The image of haggard doctors standing amid bodies and rubble following the explosive strike on al-Ahli Arab hospital in Gaza has sent shock waves around the world, which was still reeling from horrific Hamas-led attacks and the relentless Israeli bombardment and siege of Gaza. In the past two weeks, thousands of Israeli and Palestinian civilians have been killed with a speed and brutality that was previously unimaginable in Israel and Palestine. There is little sign that the spiral of mass killing will subside soon. Instead, there are clear warning signs that further atrocities are imminent.
United Nations experts have cautioned that “atrocity crimes are processes, not singular events. They are foreshadowed by the presence of risk factors and early warning signs …. [giving] many opportunities to prevent crises from escalating. After they reach a certain stage, however, the options for action are both more limited and more costly.” Since 2021, the UK Government promised to adopt a more integrated approach to tackling conflict and instability, with an increased emphasis on atrocity prevention.
Even before the Hamas-led October 7 massacres, warning signs were already blinking red – a track record of unlawful attacks by Israeli armed forces and Palestinian armed groups, unprecedented repression and apartheid against Palestinians, dehumanizing rhetoric by Israeli officials and glorification of attacks on civilians by Hamas and other Palestinian armed groups. These trends have been exacerbated by the absence of safeguards to restrain actors likely to commit atrocities.
Experts in atrocity prevention often refer to a “trigger” event. The brutality of October 7 shook Israelis to their core. The ongoing trauma of scores of hostages being held in Gaza, exacerbated by the October 16 release of a video of a young French Israeli woman in Hamas custody, has only deepened that fury. Talking to Israeli partners and friends, almost everyone knows someone either killed when Hamas-led fighters shot civilians en masse, took hostages into Gaza or who narrowly survived the onslaught by barricading themselves for hours as militants hunted civilians’ home. The fighters killed more than 1400 Israelis, according to Israeli officials. These acts are heinous war crimes, for which the perpetrators should be held accountable.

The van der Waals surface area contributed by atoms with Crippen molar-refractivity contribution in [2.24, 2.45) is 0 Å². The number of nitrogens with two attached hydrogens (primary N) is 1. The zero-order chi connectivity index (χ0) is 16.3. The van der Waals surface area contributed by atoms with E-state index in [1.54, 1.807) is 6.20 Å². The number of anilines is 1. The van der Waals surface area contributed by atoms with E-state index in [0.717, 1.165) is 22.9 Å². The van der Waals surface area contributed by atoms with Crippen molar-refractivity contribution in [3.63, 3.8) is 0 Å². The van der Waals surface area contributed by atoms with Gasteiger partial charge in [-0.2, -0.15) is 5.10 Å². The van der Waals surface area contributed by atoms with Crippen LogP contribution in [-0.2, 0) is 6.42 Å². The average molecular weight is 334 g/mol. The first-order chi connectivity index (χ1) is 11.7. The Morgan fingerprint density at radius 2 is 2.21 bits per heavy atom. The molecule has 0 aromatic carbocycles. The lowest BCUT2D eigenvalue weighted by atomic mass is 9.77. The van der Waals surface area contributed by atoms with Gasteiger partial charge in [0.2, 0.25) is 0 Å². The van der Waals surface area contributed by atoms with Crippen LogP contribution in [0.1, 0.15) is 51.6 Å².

With their deliberate killings, Hamas-led attackers have already proven their capacity and willingness to commit atrocities. Armed groups in Gaza continue to indiscriminately fire thousands of rockets into civilian areas of Israel. When threatening to broadcast “with sound and video” the “execution of one of our enemy’s civilians hostages”, a spokesperson for Hamas’s military wing said “the enemy does not understand the language of morals and humanity” explaining it was addressing “him in the language he knows well”.
The conduct of the Israeli military response appears to reflect what the Israeli human rights organization B’tselem describes as a “revenge policy”. Some parts of Israeli civil society, including family members of those killed in the attack or taken hostage, have attempted to push back on efforts to use their grief to justify the destruction of Gaza. Their pleas seem to have fallen on deaf ears, as the Israeli government persists in using incendiary language and suggesting that the entire population of Gaza – 2.2 million people, half of whom are children – should be collectively punished.
The Israeli army and Benjamin Netanyahu, the prime minister, have been using social media to triumphantly share images of airstrikes reducing entire blocks and neighborhoods in Gaza to rubble with no mention of military objectives. Israeli army spokesperson Daniel Hagari has boasted, “Gaza will eventually turn into a city of tents. There will be no buildings,” adding “the emphasis” is “on damage and not on accuracy”.
3,785 people in Gaza have been killed between October 7 and 19, including more than 1,500 children, according to Gaza’s health ministry. At the Knesset, Merav Ben-Ari, a member of Lapid’s party responded to concern for them by saying that “the children in Gaza brought it upon themselves”.
On October 9, the defense minister Yoav Gallant said, “We are fighting human animals, and we act accordingly.” The energy minister Israel Katz, who ordered to cut electricity, fuel and water to all Gaza residents, said that “there is no reason” to provide humanitarian aid to the Palestinian people until Israeli forces “eliminate” Hamas.
Even Israel’s President Issac Herzog, while saying that Israel respects international humanitarian law, said “it’s an entire nation out there that is responsible”.
Calls to commit mass atrocities by a party capable of doing so and actions being taken consistent with those words, need a serious and effective response from the international community. Prominent Jewish lawyers in the UK have written urging Israel to allow the laws of war to guide its response. But UK government officials have been more open-throated in their embrace of Israel’s tactics.
High profile visits to Tel Aviv from Rishi Sunak and Joe Biden, coupled with a US veto and a UK abstention on a balanced security council resolution, which included an unequivocal condemnation of the October 7 attacks and action to promote the delivery of assistance, sends the wrong message. Senior UK politicians, including the foreign minister James Cleverly and Labour’s Keir Starmer have not condemned Israel’s unlawful blockade. It’s time for a much clearer stance from Western leaders – condemning violations when they see them and taking action against those responsible for international crimes.
We are witnessing loss of civilian life at a scale we have not seen in the modern history of Israel and Palestine. With deadlock paralyzing international institutions, leaders should rise to the moment and act to prevent further mass atrocities before it’s far too late.